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01.12.2012 | Research | Ausgabe 1/2012 Open Access

Malaria Journal 1/2012

Funding for malaria control 2006–2010: A comprehensive global assessment

Malaria Journal > Ausgabe 1/2012
David M Pigott, Rifat Atun, Catherine L Moyes, Simon I Hay, Peter W Gething
Wichtige Hinweise

Electronic supplementary material

The online version of this article (doi:10.​1186/​1475-2875-11-246) contains supplementary material, which is available to authorized users.

Competing interests

RA is a former Director of the Strategy, Performance and Evaluation cluster at the Global Fund.

Authors’ contributions

RA, SIH and PWG conceived the analysis. DMP and PWG collated necessary data and led the analysis. DMP and PWG wrote the first draft of the manuscript. All authors contributed to refining the analysis and the final version of the manuscript.



The last decade has seen a dramatic increase in international and domestic funding for malaria control, coupled with important declines in malaria incidence and mortality in some regions of the world. As the ongoing climate of financial uncertainty places strains on investment in global health, there is an increasing need to audit the origin, recipients and geographical distribution of funding for malaria control relative to populations at risk of the disease.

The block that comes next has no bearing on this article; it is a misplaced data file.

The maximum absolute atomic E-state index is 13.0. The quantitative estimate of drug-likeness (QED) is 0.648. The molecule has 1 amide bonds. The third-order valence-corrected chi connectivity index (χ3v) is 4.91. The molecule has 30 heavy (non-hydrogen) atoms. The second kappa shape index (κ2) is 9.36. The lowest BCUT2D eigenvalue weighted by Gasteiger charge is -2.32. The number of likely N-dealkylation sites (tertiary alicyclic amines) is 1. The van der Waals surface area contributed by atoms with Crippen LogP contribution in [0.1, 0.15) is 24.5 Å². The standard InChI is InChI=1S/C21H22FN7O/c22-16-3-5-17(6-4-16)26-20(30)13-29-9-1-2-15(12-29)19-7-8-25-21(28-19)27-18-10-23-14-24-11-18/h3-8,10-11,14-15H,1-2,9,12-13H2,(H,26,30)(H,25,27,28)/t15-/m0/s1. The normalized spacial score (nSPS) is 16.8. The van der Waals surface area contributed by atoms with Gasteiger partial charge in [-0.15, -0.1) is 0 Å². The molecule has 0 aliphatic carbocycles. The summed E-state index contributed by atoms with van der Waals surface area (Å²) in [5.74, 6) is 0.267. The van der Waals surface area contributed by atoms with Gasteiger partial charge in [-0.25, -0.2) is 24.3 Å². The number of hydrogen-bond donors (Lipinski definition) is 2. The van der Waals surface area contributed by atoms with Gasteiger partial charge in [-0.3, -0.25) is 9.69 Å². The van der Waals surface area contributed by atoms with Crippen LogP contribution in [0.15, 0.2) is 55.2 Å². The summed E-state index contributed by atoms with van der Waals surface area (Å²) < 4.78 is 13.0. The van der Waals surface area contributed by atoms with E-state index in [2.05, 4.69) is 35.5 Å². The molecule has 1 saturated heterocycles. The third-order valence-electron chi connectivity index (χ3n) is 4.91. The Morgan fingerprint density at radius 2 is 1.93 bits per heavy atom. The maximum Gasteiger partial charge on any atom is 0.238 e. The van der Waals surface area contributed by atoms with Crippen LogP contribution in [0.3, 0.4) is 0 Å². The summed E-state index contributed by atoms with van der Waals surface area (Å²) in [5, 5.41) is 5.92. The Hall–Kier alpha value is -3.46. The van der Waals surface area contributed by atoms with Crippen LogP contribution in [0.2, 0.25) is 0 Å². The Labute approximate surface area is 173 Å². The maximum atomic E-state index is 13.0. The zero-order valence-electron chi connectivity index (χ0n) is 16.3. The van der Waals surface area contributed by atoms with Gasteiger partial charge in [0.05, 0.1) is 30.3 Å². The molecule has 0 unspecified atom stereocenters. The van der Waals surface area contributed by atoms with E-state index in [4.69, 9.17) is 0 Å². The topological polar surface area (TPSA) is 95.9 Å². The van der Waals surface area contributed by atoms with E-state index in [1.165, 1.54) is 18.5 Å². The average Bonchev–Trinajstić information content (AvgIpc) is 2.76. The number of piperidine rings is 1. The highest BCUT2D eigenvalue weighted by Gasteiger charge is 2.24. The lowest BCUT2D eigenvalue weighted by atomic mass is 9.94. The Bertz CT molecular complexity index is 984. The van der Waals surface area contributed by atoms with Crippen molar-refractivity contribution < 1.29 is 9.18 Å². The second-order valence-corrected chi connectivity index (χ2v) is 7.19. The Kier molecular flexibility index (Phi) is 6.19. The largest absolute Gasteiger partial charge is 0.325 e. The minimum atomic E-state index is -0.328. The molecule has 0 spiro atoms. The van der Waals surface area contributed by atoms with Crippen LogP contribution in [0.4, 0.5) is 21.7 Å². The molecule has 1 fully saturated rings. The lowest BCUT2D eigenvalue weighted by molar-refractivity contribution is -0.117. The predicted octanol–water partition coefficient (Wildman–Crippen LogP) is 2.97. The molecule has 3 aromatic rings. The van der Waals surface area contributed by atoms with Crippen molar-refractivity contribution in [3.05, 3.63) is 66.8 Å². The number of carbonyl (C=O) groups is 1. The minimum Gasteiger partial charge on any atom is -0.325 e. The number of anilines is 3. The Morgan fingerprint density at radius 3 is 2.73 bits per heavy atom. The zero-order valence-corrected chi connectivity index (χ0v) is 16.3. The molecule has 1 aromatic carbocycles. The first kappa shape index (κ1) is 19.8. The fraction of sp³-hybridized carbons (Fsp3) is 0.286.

A comprehensive review of malaria control funding from international donors, bilateral sources and national governments was undertaken to reconstruct total funding by country for each year 2006 to 2010. Regions at risk from Plasmodium falciparum and/or Plasmodium vivax transmission were identified using global risk maps for 2010 and funding was assessed relative to populations at risk. Those nations with unequal funding relative to a regional average were identified and potential explanations highlighted, such as differences in national policies, government inaction or donor neglect.


US$8.9 billion was disbursed for malaria control and elimination programmes over the study period. Africa had the largest levels of funding per capita-at-risk, with most nations supported primarily by international aid. Countries of the Americas, in contrast, were supported typically through national government funding. Disbursements and government funding in Asia were far lower with a large variation in funding patterns. Nations with relatively high and low levels of funding are discussed.


Global funding for malaria control is substantially less than required. Inequity in funding is pronounced in some regions particularly when considering the distinct goals of malaria control and malaria elimination. Efforts to sustain and increase international investment in malaria control should be informed by evidence-based assessment of funding equity.
Additional file 1: Funding for malaria by source. (DOCX 41 KB)
Additional file 2: National Funding and Populations-at-Risk. (DOC 136 KB)
Additional file 3: Multi-Country Grants and Their Divisions. (DOC 30 KB)
Additional file 4: Funding patterns in selected DAC donors. (DOC 78 KB)
Authors’ original file for figure 1
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